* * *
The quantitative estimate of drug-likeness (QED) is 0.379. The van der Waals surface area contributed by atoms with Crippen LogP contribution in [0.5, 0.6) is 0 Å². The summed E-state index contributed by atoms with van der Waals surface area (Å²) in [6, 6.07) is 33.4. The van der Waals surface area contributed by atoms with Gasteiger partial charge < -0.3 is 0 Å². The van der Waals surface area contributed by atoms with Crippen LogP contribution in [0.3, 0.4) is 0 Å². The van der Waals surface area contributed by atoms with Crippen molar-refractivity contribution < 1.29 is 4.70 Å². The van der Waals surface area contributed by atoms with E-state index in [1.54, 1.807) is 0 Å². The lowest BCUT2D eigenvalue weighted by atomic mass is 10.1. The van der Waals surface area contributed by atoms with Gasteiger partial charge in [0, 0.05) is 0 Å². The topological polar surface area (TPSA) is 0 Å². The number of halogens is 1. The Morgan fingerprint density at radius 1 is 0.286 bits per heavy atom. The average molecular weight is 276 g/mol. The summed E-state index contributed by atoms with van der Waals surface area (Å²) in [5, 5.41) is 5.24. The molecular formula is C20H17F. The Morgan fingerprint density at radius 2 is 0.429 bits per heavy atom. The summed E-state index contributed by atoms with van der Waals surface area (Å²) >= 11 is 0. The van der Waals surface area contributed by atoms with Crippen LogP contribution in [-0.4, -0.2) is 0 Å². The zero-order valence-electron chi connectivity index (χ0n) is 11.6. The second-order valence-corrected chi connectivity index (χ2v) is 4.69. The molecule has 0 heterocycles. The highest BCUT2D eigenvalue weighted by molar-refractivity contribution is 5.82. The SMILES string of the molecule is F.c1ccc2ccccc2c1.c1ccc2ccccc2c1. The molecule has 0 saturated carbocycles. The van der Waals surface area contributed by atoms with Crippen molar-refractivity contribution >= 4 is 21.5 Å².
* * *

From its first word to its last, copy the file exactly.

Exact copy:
The quantitative estimate of drug-likeness (QED) is 0.379. The van der Waals surface area contributed by atoms with Crippen LogP contribution in [0.5, 0.6) is 0 Å². The summed E-state index contributed by atoms with van der Waals surface area (Å²) in [6, 6.07) is 33.4. The van der Waals surface area contributed by atoms with Gasteiger partial charge < -0.3 is 0 Å². The van der Waals surface area contributed by atoms with Crippen LogP contribution in [0.3, 0.4) is 0 Å². The van der Waals surface area contributed by atoms with Crippen molar-refractivity contribution < 1.29 is 4.70 Å². The van der Waals surface area contributed by atoms with E-state index in [1.54, 1.807) is 0 Å². The lowest BCUT2D eigenvalue weighted by atomic mass is 10.1. The van der Waals surface area contributed by atoms with Gasteiger partial charge in [0, 0.05) is 0 Å². The topological polar surface area (TPSA) is 0 Å². The number of halogens is 1. The Morgan fingerprint density at radius 1 is 0.286 bits per heavy atom. The average molecular weight is 276 g/mol. The summed E-state index contributed by atoms with van der Waals surface area (Å²) in [5, 5.41) is 5.24. The molecular formula is C20H17F. The Morgan fingerprint density at radius 2 is 0.429 bits per heavy atom. The summed E-state index contributed by atoms with van der Waals surface area (Å²) >= 11 is 0. The van der Waals surface area contributed by atoms with Crippen LogP contribution in [-0.4, -0.2) is 0 Å². The zero-order valence-electron chi connectivity index (χ0n) is 11.6. The second-order valence-corrected chi connectivity index (χ2v) is 4.69. The molecule has 0 heterocycles. The highest BCUT2D eigenvalue weighted by molar-refractivity contribution is 5.82. The SMILES string of the molecule is F.c1ccc2ccccc2c1.c1ccc2ccccc2c1. The molecule has 0 saturated carbocycles. The van der Waals surface area contributed by atoms with Crippen molar-refractivity contribution >= 4 is 21.5 Å².